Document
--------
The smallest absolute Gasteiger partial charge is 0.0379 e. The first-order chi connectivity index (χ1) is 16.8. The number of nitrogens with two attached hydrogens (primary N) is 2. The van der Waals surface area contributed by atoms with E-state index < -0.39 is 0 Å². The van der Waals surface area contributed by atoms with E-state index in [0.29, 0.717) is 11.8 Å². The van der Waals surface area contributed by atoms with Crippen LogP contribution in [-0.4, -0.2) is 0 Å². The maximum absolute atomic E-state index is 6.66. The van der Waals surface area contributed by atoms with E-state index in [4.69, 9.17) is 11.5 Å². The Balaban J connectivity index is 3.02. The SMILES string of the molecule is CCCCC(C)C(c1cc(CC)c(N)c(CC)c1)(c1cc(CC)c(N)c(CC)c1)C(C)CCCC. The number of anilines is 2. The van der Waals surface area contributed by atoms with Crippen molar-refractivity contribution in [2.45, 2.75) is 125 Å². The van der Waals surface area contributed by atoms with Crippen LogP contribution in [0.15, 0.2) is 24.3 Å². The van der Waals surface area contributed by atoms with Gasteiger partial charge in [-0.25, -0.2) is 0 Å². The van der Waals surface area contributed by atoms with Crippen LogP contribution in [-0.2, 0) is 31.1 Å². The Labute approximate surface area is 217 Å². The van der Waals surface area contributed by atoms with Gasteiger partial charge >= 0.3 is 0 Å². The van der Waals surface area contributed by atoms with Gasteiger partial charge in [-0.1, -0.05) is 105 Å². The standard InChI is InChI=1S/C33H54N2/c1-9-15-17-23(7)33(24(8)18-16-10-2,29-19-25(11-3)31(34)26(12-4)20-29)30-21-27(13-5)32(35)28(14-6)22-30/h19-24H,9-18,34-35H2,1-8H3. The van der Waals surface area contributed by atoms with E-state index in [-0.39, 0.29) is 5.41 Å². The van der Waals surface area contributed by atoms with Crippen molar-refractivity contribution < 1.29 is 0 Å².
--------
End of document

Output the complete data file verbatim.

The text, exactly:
The smallest absolute Gasteiger partial charge is 0.0379 e. The first-order chi connectivity index (χ1) is 16.8. The number of nitrogens with two attached hydrogens (primary N) is 2. The van der Waals surface area contributed by atoms with E-state index < -0.39 is 0 Å². The van der Waals surface area contributed by atoms with E-state index in [0.29, 0.717) is 11.8 Å². The van der Waals surface area contributed by atoms with Crippen LogP contribution in [-0.4, -0.2) is 0 Å². The maximum absolute atomic E-state index is 6.66. The van der Waals surface area contributed by atoms with E-state index in [4.69, 9.17) is 11.5 Å². The Balaban J connectivity index is 3.02. The SMILES string of the molecule is CCCCC(C)C(c1cc(CC)c(N)c(CC)c1)(c1cc(CC)c(N)c(CC)c1)C(C)CCCC. The number of anilines is 2. The van der Waals surface area contributed by atoms with Crippen molar-refractivity contribution in [2.45, 2.75) is 125 Å². The van der Waals surface area contributed by atoms with Crippen LogP contribution in [0.15, 0.2) is 24.3 Å². The van der Waals surface area contributed by atoms with Gasteiger partial charge in [-0.25, -0.2) is 0 Å². The van der Waals surface area contributed by atoms with Crippen LogP contribution in [-0.2, 0) is 31.1 Å². The Labute approximate surface area is 217 Å². The van der Waals surface area contributed by atoms with Gasteiger partial charge >= 0.3 is 0 Å². The van der Waals surface area contributed by atoms with Gasteiger partial charge in [-0.1, -0.05) is 105 Å². The standard InChI is InChI=1S/C33H54N2/c1-9-15-17-23(7)33(24(8)18-16-10-2,29-19-25(11-3)31(34)26(12-4)20-29)30-21-27(13-5)32(35)28(14-6)22-30/h19-24H,9-18,34-35H2,1-8H3. The van der Waals surface area contributed by atoms with E-state index in [-0.39, 0.29) is 5.41 Å². The van der Waals surface area contributed by atoms with Crippen molar-refractivity contribution < 1.29 is 0 Å².